Sunday, December 25, 2011

So-Called Book of Mormon Anachronisms: Silk

Continuing with the critics’ claim that silk as mentioned in the Book of Mormon is an anachronism and was not known in the Western Hemisphere in the first century B.C. These critics write:

"The Book of Mormon mentions the use of silk six times.“Silk” is commonly understood to mean the material that is created from the cocoon of the Asian moth Bombyx mori.

“It is a foregone conclusion that this material was unknown to the Americas before their discovery. Apologists argue the following to deal with this anachronism: ‘Mormon apologist John Sorenson believes that there are several other materials which were used in Mesoamerica anciently which could be the "silk" referred to in the Book of Mormon, including material spun from the hair of rabbit's bellies, the pods of the ceiba tree, or an unidentified wild silkworm.”

The term, “Fine-twined linen” is found in 1 Nephi 13:7-8; Alma 1:29; 4:6; Helaman 6:13; and Ether 10:24. In the Andean area, specifically Peru, textiles were well known and highly developed in B.C. times. Edward P. Lanning in “Peru Before the Incas,” wrote: “The most spectacular development of the early Peruvians was in the field of textiles. After the simple beginnings of the heddle loom, a growing artistry emerged in a profusion of styles and techniques. Gauze, tapestry, painted cloth, double cloth, embroidery, and pattern weaves were all being made on a basic loom that was not much different from that used by Andean weavers today.”

Practically all the aboriginal techniques of weaving were known in ancient Peru, and both cotton and the wool of the llama and the alpaca were extensively used. Textiles are better preserved in the south coast than they are in the north, and it appears that elaborate weaving was a specialty of the south coast at all times, and part of the south coast tradition. Tapestry, brocade, double cloth, gauze, warp stripes and weft stripes are all common, and twill was known, but the embroidery so characteristic of Paracas Necropolis was out of fashion. No textiles of this time have been preserved in the wet climate of the highlands, but spindle whorls and statues representing clothed figures give indirect evidence of their manufacture.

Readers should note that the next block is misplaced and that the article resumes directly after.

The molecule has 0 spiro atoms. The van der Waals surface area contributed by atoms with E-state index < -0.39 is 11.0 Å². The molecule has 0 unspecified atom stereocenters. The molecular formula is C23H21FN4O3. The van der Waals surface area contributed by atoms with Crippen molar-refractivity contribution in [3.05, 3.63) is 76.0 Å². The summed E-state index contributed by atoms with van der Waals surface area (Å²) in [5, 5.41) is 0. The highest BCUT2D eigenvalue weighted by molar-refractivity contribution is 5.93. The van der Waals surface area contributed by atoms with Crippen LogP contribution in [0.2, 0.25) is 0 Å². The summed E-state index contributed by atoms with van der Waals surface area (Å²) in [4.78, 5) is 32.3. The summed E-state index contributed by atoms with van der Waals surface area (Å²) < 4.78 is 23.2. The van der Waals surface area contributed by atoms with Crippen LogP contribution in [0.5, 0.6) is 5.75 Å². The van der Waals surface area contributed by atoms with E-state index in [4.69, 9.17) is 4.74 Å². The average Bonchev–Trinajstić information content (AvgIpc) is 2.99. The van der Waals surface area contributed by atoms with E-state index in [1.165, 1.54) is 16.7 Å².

Silk is mentioned only four times in the eras of the Jaredites and Nephites, not six. It is used twice among the Jaredites regarding the people’s prosperity (Ether 9:17; 10:24). There are only two uses of “silk” described among the Nephites. The first is made about 90 B.C., “they began to be exceedingly rich, having abundance of all things whatsoever they stood in need -- an abundance of flocks and herds, and fatlings of every kind, and also abundance of grain, and of gold, and of silver, and of precious things, and abundance of silk and fine-twined linen, and all manner of good homely cloth (Alma 1:29). The second is six years later when Alma discusses the prideful people of the Church (Alma 4:6).

The other two uses of “silk” are mentioned regarding that found among the “nations and kingdoms of the Gentiles” in Nephi’s vision (1 Nephi 13:7-8). Thus, if one is going to be a critic, one should be accurate in his use of the scriptural record.

First of all, There are many indigenous varieties of wild silk moths found in a number of different countries. Silk, as a product, was first discovered by the Chinese around 3000 B.C., and over thousands of years, they practiced sericulture (the production of raw silk by raising silkworms) utilizing all the different types of silk moths known to them. Eventually, they settled on the Bombyx mandarina Moore, a silk moth living on the white mulberry tree and unique to China. The silkworm of this particular moth produces a thread whose filament is smoother, finer and rounder than that of other silk moths. Finally, the Bombyx mori evolved into the specialized silk producer it is today—a moth which has lost its power to fly, only capable of mating and producing eggs for the next generation of silk producers

When critics writes that: “’Silk’ is commonly understood to mean the material that is created from the cocoon of the Asian moth Bombyx mori, is strictly an opinion adopted currently because that is the development of this silk in China. However, “a variety of wild silks produced by caterpillars other than the mulberry silkworm, have been known and used in china, South Asia, and Europe since ancient times.” In addition, Silk was produced year round in Thailand by two types of silkworms, the cultured Bombycidae and wild Saturniidae (shown below). Today we know there are numerous types of silk moths.

We do not know which silk worm (moth) was used by the Jaredites or Nephites. We only know that the word translated from both languages by Joseph Smith and confirmed by the Spirit was the word “silk.”

(See the next post, “So-Called Book of Mormon Anachronisms: Silk – Part II,” for more on the Nephite silk and how it was obtained)

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